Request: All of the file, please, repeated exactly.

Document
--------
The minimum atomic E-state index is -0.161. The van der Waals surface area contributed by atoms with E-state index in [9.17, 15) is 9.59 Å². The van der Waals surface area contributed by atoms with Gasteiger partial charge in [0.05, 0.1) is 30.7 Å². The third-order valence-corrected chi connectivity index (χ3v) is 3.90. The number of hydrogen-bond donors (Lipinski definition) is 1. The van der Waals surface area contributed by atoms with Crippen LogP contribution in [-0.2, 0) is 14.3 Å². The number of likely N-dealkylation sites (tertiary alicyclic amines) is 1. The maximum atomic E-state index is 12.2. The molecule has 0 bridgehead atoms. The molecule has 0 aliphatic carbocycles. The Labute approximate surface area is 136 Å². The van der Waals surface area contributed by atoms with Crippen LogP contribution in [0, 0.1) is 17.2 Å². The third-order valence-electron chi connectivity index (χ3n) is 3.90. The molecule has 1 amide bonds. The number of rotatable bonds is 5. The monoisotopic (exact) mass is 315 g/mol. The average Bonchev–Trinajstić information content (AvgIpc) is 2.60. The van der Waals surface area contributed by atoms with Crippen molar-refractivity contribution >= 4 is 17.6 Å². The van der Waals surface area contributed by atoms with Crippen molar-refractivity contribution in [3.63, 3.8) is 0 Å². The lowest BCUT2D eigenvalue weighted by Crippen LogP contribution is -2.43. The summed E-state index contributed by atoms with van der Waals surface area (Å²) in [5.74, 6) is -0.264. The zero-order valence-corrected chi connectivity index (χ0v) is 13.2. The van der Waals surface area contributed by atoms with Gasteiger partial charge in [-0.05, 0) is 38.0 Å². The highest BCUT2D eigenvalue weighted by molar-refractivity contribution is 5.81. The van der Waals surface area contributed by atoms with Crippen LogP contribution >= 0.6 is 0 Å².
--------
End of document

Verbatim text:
The minimum atomic E-state index is -0.161. The van der Waals surface area contributed by atoms with E-state index in [9.17, 15) is 9.59 Å². The van der Waals surface area contributed by atoms with Gasteiger partial charge in [0.05, 0.1) is 30.7 Å². The third-order valence-corrected chi connectivity index (χ3v) is 3.90. The number of hydrogen-bond donors (Lipinski definition) is 1. The van der Waals surface area contributed by atoms with Crippen LogP contribution in [-0.2, 0) is 14.3 Å². The number of likely N-dealkylation sites (tertiary alicyclic amines) is 1. The maximum atomic E-state index is 12.2. The molecule has 0 bridgehead atoms. The molecule has 0 aliphatic carbocycles. The Labute approximate surface area is 136 Å². The van der Waals surface area contributed by atoms with Crippen LogP contribution in [0, 0.1) is 17.2 Å². The third-order valence-electron chi connectivity index (χ3n) is 3.90. The molecule has 1 amide bonds. The number of rotatable bonds is 5. The monoisotopic (exact) mass is 315 g/mol. The average Bonchev–Trinajstić information content (AvgIpc) is 2.60. The van der Waals surface area contributed by atoms with Crippen molar-refractivity contribution >= 4 is 17.6 Å². The van der Waals surface area contributed by atoms with Crippen molar-refractivity contribution in [3.63, 3.8) is 0 Å². The lowest BCUT2D eigenvalue weighted by Crippen LogP contribution is -2.43. The summed E-state index contributed by atoms with van der Waals surface area (Å²) in [5.74, 6) is -0.264. The zero-order valence-corrected chi connectivity index (χ0v) is 13.2. The van der Waals surface area contributed by atoms with Gasteiger partial charge in [-0.05, 0) is 38.0 Å². The highest BCUT2D eigenvalue weighted by molar-refractivity contribution is 5.81. The van der Waals surface area contributed by atoms with Crippen LogP contribution >= 0.6 is 0 Å².